(Christy Hemphill) #8

Right. It’s hardly ever the point of the conversation, it’s an assumption people are making about givens.

The times I have corrected people’s assumptions were times were I felt like if I didn’t, and later it did come up, the person would have felt lied to. Like when a friend showed up at my door with her collection of Jonathan Park DVDs that she really wanted to give me so I could appropriately indoctrinate my children as she had done. I felt accepting them would be lying. I know people like Patrick probably cannot imagine how awkwardly that conversation went down, but it was kind of painful for both of us. There is no way to gently say “I think that stuff is totally misguided and the only use I could possibly think for it would be to teach my kids what we don’t think” without the other person feeling judged and like you think you are smarter than they are. And if you are a functioning member of an Evangelical community there’s often no way to say “I teach my kids mainstream science” to a young earth person without them hearing “I am in league with the Devil.”

Knowing how to debate the issues intellectually is all fine and good, but knowing how to avoid ostracizing yourself and making your friends feel threatened and betrayed is more complicated. If I had the option of waving a magic wand and gaining a circle of friends who shared my faith, political views, child-rearing philosophy, and views on science and society, that would be fun. But in my real life, I don’t usually get to pick my friends from an “ideal” pool of applicants .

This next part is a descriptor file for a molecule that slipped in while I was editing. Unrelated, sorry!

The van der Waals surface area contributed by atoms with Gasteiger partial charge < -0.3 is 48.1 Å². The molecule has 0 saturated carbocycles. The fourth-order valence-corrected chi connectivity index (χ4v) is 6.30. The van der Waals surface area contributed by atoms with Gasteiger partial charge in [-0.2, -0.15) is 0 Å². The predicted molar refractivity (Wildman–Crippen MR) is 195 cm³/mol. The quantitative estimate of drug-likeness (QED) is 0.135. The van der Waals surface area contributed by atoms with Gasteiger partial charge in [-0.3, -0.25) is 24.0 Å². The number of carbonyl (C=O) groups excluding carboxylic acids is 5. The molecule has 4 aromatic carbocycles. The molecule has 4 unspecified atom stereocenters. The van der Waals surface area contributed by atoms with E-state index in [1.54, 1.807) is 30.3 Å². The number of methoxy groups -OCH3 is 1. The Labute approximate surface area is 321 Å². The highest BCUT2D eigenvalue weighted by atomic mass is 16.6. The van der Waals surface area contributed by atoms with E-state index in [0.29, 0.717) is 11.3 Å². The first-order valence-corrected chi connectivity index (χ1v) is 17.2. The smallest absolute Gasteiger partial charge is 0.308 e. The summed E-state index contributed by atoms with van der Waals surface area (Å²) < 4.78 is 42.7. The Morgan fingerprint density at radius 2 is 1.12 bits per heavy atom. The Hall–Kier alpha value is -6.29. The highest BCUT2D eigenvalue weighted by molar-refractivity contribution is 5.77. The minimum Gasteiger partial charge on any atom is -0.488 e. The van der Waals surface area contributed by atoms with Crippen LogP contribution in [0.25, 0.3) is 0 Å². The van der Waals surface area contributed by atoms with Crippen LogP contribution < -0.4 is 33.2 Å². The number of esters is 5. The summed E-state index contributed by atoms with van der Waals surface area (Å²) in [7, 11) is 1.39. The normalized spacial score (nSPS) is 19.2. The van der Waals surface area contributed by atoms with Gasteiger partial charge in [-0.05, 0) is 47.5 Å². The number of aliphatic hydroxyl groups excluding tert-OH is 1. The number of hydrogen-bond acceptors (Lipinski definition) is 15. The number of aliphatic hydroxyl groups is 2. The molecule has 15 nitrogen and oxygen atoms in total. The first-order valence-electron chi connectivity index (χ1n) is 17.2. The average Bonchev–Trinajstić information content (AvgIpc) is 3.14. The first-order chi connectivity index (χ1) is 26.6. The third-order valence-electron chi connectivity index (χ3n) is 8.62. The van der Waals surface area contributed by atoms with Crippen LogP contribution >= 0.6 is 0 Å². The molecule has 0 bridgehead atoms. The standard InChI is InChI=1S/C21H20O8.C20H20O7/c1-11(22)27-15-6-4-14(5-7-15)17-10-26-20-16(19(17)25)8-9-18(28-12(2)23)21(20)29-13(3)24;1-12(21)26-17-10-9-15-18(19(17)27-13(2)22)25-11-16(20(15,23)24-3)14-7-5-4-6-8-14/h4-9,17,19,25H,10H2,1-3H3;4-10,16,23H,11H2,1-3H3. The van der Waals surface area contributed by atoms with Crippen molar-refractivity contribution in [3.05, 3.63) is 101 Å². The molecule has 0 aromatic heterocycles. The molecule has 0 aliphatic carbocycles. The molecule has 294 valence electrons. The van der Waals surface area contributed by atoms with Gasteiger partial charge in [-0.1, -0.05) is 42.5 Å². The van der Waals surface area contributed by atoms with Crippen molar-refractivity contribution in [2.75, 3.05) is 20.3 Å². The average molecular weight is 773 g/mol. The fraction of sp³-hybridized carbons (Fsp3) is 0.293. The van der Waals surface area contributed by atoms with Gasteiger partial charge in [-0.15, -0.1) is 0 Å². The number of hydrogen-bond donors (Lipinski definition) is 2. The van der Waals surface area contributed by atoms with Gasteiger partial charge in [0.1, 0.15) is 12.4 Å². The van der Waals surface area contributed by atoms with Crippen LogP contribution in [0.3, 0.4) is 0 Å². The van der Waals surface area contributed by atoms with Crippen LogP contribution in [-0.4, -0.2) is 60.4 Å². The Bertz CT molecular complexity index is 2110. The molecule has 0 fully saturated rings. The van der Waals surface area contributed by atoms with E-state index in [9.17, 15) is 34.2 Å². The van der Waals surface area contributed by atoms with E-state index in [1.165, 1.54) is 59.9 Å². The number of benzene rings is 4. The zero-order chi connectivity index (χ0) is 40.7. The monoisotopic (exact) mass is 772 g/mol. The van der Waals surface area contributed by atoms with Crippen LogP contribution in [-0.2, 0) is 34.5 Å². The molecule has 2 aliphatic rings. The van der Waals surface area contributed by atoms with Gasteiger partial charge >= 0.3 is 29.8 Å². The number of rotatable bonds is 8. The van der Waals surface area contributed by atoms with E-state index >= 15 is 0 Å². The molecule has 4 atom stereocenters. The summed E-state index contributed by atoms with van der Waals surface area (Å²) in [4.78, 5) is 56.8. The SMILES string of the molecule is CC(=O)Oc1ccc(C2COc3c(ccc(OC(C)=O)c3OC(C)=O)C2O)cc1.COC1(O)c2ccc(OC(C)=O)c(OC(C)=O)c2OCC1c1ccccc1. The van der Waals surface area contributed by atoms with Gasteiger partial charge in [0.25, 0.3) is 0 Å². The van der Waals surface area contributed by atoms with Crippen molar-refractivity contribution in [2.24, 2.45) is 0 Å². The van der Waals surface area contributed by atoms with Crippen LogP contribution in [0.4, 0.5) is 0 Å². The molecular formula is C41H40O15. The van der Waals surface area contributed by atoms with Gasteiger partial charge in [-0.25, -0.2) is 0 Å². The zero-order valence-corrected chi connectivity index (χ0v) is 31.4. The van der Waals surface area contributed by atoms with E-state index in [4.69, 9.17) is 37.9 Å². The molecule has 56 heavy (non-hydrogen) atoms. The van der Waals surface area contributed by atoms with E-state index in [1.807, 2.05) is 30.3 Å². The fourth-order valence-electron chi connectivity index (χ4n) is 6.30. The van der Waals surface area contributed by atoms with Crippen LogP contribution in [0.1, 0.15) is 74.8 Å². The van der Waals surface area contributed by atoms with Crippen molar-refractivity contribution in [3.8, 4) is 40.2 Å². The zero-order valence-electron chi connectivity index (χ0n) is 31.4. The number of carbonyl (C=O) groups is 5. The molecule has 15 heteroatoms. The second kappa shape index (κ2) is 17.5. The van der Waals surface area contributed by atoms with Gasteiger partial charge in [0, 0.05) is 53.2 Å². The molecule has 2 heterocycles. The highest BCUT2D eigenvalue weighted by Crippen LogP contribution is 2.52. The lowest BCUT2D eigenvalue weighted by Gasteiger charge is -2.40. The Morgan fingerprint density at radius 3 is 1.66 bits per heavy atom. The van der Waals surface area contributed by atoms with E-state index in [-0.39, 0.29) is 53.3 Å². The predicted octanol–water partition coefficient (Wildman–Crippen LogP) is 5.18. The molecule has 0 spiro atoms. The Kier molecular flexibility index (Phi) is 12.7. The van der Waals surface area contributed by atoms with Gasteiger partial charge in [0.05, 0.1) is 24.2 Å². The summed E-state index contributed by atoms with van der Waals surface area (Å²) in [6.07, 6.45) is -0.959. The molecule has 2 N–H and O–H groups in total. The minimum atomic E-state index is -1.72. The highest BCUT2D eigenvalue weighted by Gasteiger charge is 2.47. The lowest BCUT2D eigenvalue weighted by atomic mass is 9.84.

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(Jan De Boer) #10

Hi Eddie, do you realize that nothing will ever change if we, and I mean me, you and more people, keep our mouth shut? I don’t start controversial conversations at our church, because it may start a useless and harmful riot. But two of our pastors and others know quit well that I deviate far from the mainstream. I asked a pastor from another community to apply mathematics on the Flood, told him how, he did and he was shocked by his results. I just try to make people reconsider things and hope that they start looking for answers that fit the facts. “How could you make a joke about when your heart stopped functioning?” asked the cardiologist who had reanimated me. “Why not? I have looked past the line before and I like it there. And I got you laughing instead of looking worried.” was my answer.
So we have to speak, but “Let your conversation be always full of grace,…”.


(Jim Lock) #11

I for one do keep my mouth shut, for the most part. Our Sunday School recently did a YEC video series and my wife may have gotten an earful on the drive home for a few weeks. I’ve stated my position at Church and will engage with a few people. However, my perception is that this conversation is a stumbling block for most people and so I’m hesitant to go there. In short, I try to adhere to the old adage ‘First, do no harm.’ If I think a conversation might lead to an argument, I tend to keep my mouth shut.

Respectfully,
Jim


(Christy Hemphill) #12

Avoiding arguments is good. Sometimes I just don’t want to shock and disturb anyone. (We are living in Texas for two semesters, and as the Republican primary campaigns heat up and are a topic of small talk, I’m finding this harder and harder. Evidently I have pretty shocking views on a number of topics.) I wonder where the line is when it comes to integrity.